The first two Dragon Warrior games felt somewhat like the early Ultimas, and that feeling is even stronger in this game. The party system is reminiscent of Ultima III, and in many ways it’s a similar game except that DW3 is many, many times more dense. It’s mostly linear, though it does feature the requisite midgame “gather up all the mcguffins” quest line to mix things up a bit.

Unfortunately, saying more than that would probably venture into spoiler territory. But if you’re looking for an old-school, combat heavy, endurance RPG, you can certainly do worse than Dragon Warrior III. As I understand it, this is the point in the series where all the rumors about Japan making it illegal to release Dragon Quest games on weekdays (sadly not true) started, and I can see why. Maybe with some different timing and better marketing, Dragon Warrior/Quest could have been a thing in the US. Or perhaps the ‘gameplay RPG’ genre was just too well-covered by PCs here. In any case, I really enjoyed this game and would recommend it to any fans of the formula.

Review Score: A−

Retro Review: Snake’s Revenge

Snake’s Revenge is the U.S./Europe-only NES sequel to Metal Gear, which famously not only was not created by series creator Hideo Kojima, but is reportedly is the reason he decided to make a sequel (Metal Gear 2: Solid Snake for the MSX2, which we didn’t get here until much later). As such, it occupies a strange place in the Metal Gear series, where it’s officially non-canonical. But then, so is the NES version of Metal Gear, so it kind of works out.

Snake’s Revenge is very much a case of two steps forward, two steps back from its predecessor. The game actually has much better stealth mechanics than Metal Gear. You are rewarded for hand-to-hand stealth kills with rare but invaluable ammo or ration drops, it’s much easier to determine when guards will see you, and with a few noteworthy exceptions the guard placements are generally quite fair. The consequences for being seen are also much greater, as you’ll have to fight off a squad of enemies rather than just running to the next screen. Like Metal Gear, “stealth” here means undetected kills far more often than sneaking past the guards entirely. This isn’t a modern stealth game, but your stealth skills will nonetheless be put to good use.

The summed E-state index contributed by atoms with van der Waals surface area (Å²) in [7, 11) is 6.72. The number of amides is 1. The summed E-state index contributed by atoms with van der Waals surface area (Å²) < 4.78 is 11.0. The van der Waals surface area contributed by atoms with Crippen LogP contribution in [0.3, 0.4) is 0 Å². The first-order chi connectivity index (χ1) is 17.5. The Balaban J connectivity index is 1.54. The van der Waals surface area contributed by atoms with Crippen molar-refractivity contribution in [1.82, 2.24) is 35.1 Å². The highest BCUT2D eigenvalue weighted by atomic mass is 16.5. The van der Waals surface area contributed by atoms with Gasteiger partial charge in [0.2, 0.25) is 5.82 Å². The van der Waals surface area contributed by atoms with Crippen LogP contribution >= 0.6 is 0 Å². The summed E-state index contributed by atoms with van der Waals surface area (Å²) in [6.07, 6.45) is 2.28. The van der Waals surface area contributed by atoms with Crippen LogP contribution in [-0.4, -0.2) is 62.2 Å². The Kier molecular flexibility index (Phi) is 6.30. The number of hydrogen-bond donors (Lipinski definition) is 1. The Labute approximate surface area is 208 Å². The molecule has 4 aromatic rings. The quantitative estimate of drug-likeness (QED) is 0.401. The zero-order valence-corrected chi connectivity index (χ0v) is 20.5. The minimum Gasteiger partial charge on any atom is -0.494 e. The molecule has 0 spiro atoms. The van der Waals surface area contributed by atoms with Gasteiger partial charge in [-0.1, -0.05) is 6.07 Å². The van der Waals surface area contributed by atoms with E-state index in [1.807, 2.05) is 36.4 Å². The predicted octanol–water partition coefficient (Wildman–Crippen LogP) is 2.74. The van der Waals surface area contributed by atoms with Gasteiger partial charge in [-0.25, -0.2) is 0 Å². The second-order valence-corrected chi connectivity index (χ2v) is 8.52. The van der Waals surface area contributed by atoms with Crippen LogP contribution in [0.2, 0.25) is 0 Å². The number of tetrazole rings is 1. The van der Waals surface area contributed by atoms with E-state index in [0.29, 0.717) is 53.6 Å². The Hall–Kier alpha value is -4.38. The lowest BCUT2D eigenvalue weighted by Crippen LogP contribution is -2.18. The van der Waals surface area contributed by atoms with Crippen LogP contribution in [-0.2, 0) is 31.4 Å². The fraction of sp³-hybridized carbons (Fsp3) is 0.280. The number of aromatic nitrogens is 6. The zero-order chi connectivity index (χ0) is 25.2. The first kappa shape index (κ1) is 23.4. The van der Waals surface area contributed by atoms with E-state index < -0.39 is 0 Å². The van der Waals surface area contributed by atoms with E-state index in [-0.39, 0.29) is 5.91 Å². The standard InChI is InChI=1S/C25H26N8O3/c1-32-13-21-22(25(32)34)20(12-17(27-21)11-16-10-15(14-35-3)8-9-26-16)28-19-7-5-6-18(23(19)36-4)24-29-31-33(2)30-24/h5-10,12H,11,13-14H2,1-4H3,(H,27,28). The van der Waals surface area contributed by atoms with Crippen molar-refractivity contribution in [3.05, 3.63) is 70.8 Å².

Snake’s Revenge improves upon Metal Gear in some other ways as well, with a much more usable interface, better graphics, and a less confusing though far more linear progression through the game. There are more interesting items and usable weapons, and all in all, Snake’s Revenge has all the pieces to be a great sequel.

Unfortunately, Snake’s Revenge is also trying to be an action game, and in that it fails spectacularly. The boss battles are largely unfair and extremely frustrating, including one in particular during a train sequence where every time you lose you’re forced to re-do the entire sequence. The similarities and differences between the tank bosses in this game and the original Metal Gear are a good example of the general differences between the games: both require land mines to defeat, but the tank in Snake’s Revenge has several ways to kill you instantly and cruelly and reset the fight.